This same image of St. Joseph also appears in a form where he is surrounded by 26 saints and blesseds paying homage to him. The composition draws our eyes to St. Joseph. Carstensen describes how she came up with this composition from Father Calloway’s idea to include “these different saints and other figures who had devotion to St. Joseph. Writings from each of them are included in his book.”
Among these 26 holy ones that he gave her to appear are Sts. John Paul II, Andre Besette, Luigi Guanella, Alphonsus Ligouri, Teresa of Avila, John XXIII, Blessed Pope Pius IX and Venerable Fulton Sheen. All wear their habits or religious garments. Inspired by the 15th-century Ghent Altarpiece, Carstensen used brighter Renaissance colors and gave royal touches to St. Joseph’s clothing.
Doug Barry, well-known to EWTN audiences for his Battle Ready series, already has six of the different images, three right near his desk. He’s partial to the icon-like one of the Child Jesus sitting on his foster father’s lap, and to the warrior side of St. Joseph — Terror if Demons — pictured in prints to either side of it.
In the painting with Mary, Barry loves the way St. Joseph, standing there with the ax after striking the snake, “is giving her the hero pose,” he said. “He looks at Mary and says, ‘I’m here.’ I love it.”
“To me these images that Father Calloway has for the people say that St. Joseph is the hero, the action hero, the provider. Standing that way and the way he’s looking at Mary and she’s looking at him is the ultimate hero pose that combines the spiritual and physical role of the man. St. Joseph wasn’t just a spiritual man — that’s the root of everything. This picture is the physical and physical combined.”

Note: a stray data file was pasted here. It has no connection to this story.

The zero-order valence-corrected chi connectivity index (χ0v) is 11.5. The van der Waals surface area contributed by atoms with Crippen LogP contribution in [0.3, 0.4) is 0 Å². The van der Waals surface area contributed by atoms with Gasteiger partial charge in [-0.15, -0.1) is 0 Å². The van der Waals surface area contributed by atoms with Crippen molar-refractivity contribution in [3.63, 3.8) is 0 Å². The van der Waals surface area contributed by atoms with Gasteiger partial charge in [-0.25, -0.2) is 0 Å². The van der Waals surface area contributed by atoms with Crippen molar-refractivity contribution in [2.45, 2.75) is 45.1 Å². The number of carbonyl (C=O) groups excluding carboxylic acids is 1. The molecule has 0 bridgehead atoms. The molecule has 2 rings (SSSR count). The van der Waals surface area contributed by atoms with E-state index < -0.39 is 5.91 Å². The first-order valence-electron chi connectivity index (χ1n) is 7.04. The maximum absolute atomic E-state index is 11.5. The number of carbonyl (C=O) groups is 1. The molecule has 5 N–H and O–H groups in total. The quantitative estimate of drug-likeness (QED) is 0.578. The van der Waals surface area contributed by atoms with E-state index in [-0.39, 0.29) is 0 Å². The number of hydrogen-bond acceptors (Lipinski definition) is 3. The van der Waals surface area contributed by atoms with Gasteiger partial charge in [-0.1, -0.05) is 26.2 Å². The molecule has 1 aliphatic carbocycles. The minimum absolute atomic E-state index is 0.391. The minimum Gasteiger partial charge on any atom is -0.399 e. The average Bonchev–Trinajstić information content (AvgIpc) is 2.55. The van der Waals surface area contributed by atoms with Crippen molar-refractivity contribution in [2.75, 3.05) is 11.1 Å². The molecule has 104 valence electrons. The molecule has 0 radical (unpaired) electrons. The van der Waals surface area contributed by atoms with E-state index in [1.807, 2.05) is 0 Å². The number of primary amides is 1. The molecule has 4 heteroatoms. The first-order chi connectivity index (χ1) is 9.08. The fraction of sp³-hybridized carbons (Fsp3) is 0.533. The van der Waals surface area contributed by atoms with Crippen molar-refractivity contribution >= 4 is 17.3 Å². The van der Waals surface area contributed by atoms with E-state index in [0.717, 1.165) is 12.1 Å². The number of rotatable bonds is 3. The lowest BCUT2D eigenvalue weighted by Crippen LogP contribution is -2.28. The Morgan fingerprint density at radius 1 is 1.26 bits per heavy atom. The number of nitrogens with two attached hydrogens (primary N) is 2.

At the same time, Barry finds this image implies and speaks to Revelation and that great sign in the sky because here Mary is the Woman clothed with the sun. And refers back to Genesis, because she’s also the Woman crushing the serpent’s head. “And there is Joseph with that physical sort of lean toward her [that says] ‘Look what I just did for you, Sweetheart.”
Barry describes how this portrayal of St. Joseph can tell us that “giving your wife the hero pose is letting her know, ‘I’m here for you.’”
That should inspire men to take the same hero pose. Barry said, “That rosary in your hand is a hero pose to your family, to your wife, to your loved ones. It lets them know you’re engaged in the battle. And especially [being] on your knees before the Blessed Sacrament. That’s an ideal hero pose.”
He also sees another part of the message in this stance of St. Joseph, “showing he is the spiritual battering ram for God, that terror of demons, that slayer of dragons.” Barry pictures men similarly “standing in the door with hand on hips, saying ‘Honey, I’m home. Your man is home. Your husband is here. I’ve slayed the dragon. I’ve worked to provide for the family — We have these roles to do.” Remember, St. Joseph is also the Provider.
With all the images showing a strong St. Joseph, the paintings also illustrate that physical quality St. Joseph had to have. Barry points out how St. Joseph had to make the trips to and from Bethlehem, and travel the desert to and from Egypt.
Feedback is already incredible.
People have also been buying these new pictures of St. Joseph. Father Calloway said families are getting them, prayer groups are getting them, and so are men’s groups for when they meet. He suggests, put them “in a prayer space in your home.” The images are of great quality and inexpensive, and available for purchase directly on Father Calloway’s website, ConsecrationToStJoseph.org.
“I’m hoping other artists will see these, come up with their own ideas, and get some fresh presentation of St. Joseph out there, especially in parishes where a lot of the images they have of St. Joseph [show him] very old,” Father Calloway said.
He doesn’t limit the new presentations only to paintings. “It would be great,” he hopes, “if somebody would be inspired to do statues like this.”
Purchase on the official site: ConsecrationToStJoseph.org.
- st. joseph